1. Margaret says:

      Welcome, Michael. The funniest part: The kitchen (minus appliances and the steel countertop/sink) probably cost less than $750 to build about 20 years ago, using birch-face ply for shelving and beadboard (spruce roofers) to form the “cabinets” and so on, and formica for the pieces of counter beside the stove and under the staircase overhang. Most of the materials were scraps from the DIY renovations my ex and I were doing, leftovers.

      Every year I think, “I should get nice counters and real cabinets not made of beadboard.” And then I just put another coat of paint where things have worn and forget about it. :)

  10. Willi says:

    It was a treat to see so many pictures of your vegetable garden. I think I might be dreaming about your potting shed tonight! Quick question: what kind of pizza pan do you have? Is it cast iron? My husband is a longtime vegetarian and we make a lot of pizza at home, too. So I was intrigued by your pan. I often bake little pizzas on the bottom of my cast iron skillet.

    1. Margaret says:

      @Willi: My pan is cast iron, made by Lodge and widely available so shop for the best price, but here’s their corporate site with the model etc. Many friends have a pizza stone, but I like this pan a lot. I oil it each time, and oil the dough when I turn it out of the bowl as well (and I bake the pies at very high heat, like 550).

  11. Brenda says:

    Your kitchen must be very well designed. I’m impressed by how you do so much with so little space. Obviously you are not a “lots of stuff” kind of person!

  12. Willi says:

    Thanks, Margaret. Now I have an excuse to buy another piece of cast iron. My skillet never leaves the stove since I use it at least once a day!

  13. Carole C. says:

    Oh how I would have loved to peek into your cozy home when I visited your garden, but I didn’t so it’s a thrill to see it now! What I especially love is the homeiness (is that a word?) and that you use every bit of space in such a practical way without any unnecessary extras that rarely if ever get used. Also, I agree with Deirdre that I too would love to have your mud room… and your garden and your entire house! So kind of you to share with all of us!

  14. Patti says:


    Any chance I could get the receipe for your seasonal sauce that was mentioned in the Kitchen article on you??? I wasn’t able to locate them on their site.

    I loved the article and sent it on to several friends.

    Thank you.

    1. Margaret says:

      Welcome, Patti. I just make this basic red sauce, then add lightly-steamed vegetables (such as cut-up green beans) before tossing with the pasta. Sometimes I used chard, or whatever is available, but green beans or chard are my favorites mixed into tomato sauce and served over pasta.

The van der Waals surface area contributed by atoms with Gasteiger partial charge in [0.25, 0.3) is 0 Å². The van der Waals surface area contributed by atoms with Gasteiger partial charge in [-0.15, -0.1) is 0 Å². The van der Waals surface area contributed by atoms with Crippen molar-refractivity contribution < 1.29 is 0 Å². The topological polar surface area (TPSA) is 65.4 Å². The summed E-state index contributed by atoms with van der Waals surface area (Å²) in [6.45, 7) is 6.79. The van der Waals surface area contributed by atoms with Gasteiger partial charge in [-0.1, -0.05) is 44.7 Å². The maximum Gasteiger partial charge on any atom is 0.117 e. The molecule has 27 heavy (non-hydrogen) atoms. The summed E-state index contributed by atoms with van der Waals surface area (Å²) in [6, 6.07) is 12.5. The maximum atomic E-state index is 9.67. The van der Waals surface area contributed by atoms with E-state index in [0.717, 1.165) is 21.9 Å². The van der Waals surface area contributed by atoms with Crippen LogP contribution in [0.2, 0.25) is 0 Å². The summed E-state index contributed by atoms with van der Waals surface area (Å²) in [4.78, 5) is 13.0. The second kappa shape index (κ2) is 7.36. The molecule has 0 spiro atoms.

15. Dana says:

    What a great kitchen !!!! I love getting ideas. I to live in a very modest home.. My husband and I are always troubleshooting ways to reserve the small space we have. You made a small space look so elegant. Thanks for the red sauce recipe…

  16. Mary Farrand says:

    Margaret….HELP….I need a “tired of winter” idea for a Friday evening appetizer (date night in our house)…sick of cheese and crackers (albeit really good cheese), salsa and chips or veggies and hummus…..

    1. Margaret says:

      Welcome, Mary. I indulge in colorful bell peppers from the market, core and quarter them (if really big, cut in sixths) and roast them on a cookie sheet with basil flakes and olive oil, then serve on little rounds of baguette slightly toasted w/parmesan sprinkles on top. Mentioned in this article as a “recipe” in detail. Then I often really cop out and buy some shrimp to boil/serve really cold w/horseradish-laced cocktail sauce and lemon juice.

  17. Mary Farrand says:

    Miss Margaret, I have been thinking about purchasing a small freezer. The kind that sits in the garage or basement and opens from the top. Do you have any preference as to which veggies freeze better?

    1. Margaret says:

      @Mary:I freeze many things, including tomatoes (whole and as sauce), applesauce, herbs (as pesto and in some cases leaves), soups and stews made from greens and sweet potatoes and so on. Browse through my “edibles” category at this link for the stories about growing and storing a year of various crops.